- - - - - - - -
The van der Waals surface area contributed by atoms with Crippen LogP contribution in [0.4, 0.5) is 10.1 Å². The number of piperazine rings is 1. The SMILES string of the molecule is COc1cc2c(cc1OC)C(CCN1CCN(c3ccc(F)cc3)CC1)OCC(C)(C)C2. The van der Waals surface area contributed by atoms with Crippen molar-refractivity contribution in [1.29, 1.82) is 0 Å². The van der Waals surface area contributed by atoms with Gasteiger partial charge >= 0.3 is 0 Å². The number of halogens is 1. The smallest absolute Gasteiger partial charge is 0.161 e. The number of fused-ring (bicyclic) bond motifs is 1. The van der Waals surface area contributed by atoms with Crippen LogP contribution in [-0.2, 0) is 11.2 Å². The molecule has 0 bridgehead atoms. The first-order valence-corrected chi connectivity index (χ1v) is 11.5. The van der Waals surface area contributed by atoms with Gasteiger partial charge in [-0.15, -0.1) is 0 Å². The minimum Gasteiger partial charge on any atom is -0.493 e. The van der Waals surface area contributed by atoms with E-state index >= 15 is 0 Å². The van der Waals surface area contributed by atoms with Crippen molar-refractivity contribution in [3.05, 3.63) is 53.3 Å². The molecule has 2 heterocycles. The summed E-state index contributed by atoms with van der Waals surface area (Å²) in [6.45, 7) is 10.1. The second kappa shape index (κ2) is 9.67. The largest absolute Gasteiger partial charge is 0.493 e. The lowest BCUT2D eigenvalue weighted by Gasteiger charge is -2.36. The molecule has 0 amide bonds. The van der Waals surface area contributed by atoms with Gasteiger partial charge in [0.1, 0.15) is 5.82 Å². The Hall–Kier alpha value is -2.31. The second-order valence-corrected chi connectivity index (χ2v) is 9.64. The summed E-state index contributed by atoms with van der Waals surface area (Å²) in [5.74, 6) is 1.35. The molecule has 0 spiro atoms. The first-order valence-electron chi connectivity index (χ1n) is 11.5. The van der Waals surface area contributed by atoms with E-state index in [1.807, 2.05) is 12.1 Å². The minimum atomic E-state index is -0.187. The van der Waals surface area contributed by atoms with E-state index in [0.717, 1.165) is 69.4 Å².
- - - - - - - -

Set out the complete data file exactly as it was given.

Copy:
The van der Waals surface area contributed by atoms with Crippen LogP contribution in [0.4, 0.5) is 10.1 Å². The number of piperazine rings is 1. The SMILES string of the molecule is COc1cc2c(cc1OC)C(CCN1CCN(c3ccc(F)cc3)CC1)OCC(C)(C)C2. The van der Waals surface area contributed by atoms with Crippen molar-refractivity contribution in [1.29, 1.82) is 0 Å². The van der Waals surface area contributed by atoms with Gasteiger partial charge >= 0.3 is 0 Å². The number of halogens is 1. The smallest absolute Gasteiger partial charge is 0.161 e. The number of fused-ring (bicyclic) bond motifs is 1. The van der Waals surface area contributed by atoms with Crippen LogP contribution in [-0.2, 0) is 11.2 Å². The molecule has 0 bridgehead atoms. The first-order valence-corrected chi connectivity index (χ1v) is 11.5. The van der Waals surface area contributed by atoms with Gasteiger partial charge in [-0.15, -0.1) is 0 Å². The minimum Gasteiger partial charge on any atom is -0.493 e. The van der Waals surface area contributed by atoms with E-state index >= 15 is 0 Å². The van der Waals surface area contributed by atoms with Crippen molar-refractivity contribution in [3.05, 3.63) is 53.3 Å². The molecule has 2 heterocycles. The summed E-state index contributed by atoms with van der Waals surface area (Å²) in [6.45, 7) is 10.1. The second kappa shape index (κ2) is 9.67. The largest absolute Gasteiger partial charge is 0.493 e. The lowest BCUT2D eigenvalue weighted by Gasteiger charge is -2.36. The molecule has 0 amide bonds. The van der Waals surface area contributed by atoms with Gasteiger partial charge in [0.1, 0.15) is 5.82 Å². The Hall–Kier alpha value is -2.31. The second-order valence-corrected chi connectivity index (χ2v) is 9.64. The summed E-state index contributed by atoms with van der Waals surface area (Å²) in [5.74, 6) is 1.35. The molecule has 0 spiro atoms. The first-order valence-electron chi connectivity index (χ1n) is 11.5. The van der Waals surface area contributed by atoms with E-state index in [1.807, 2.05) is 12.1 Å². The minimum atomic E-state index is -0.187. The van der Waals surface area contributed by atoms with E-state index in [0.717, 1.165) is 69.4 Å².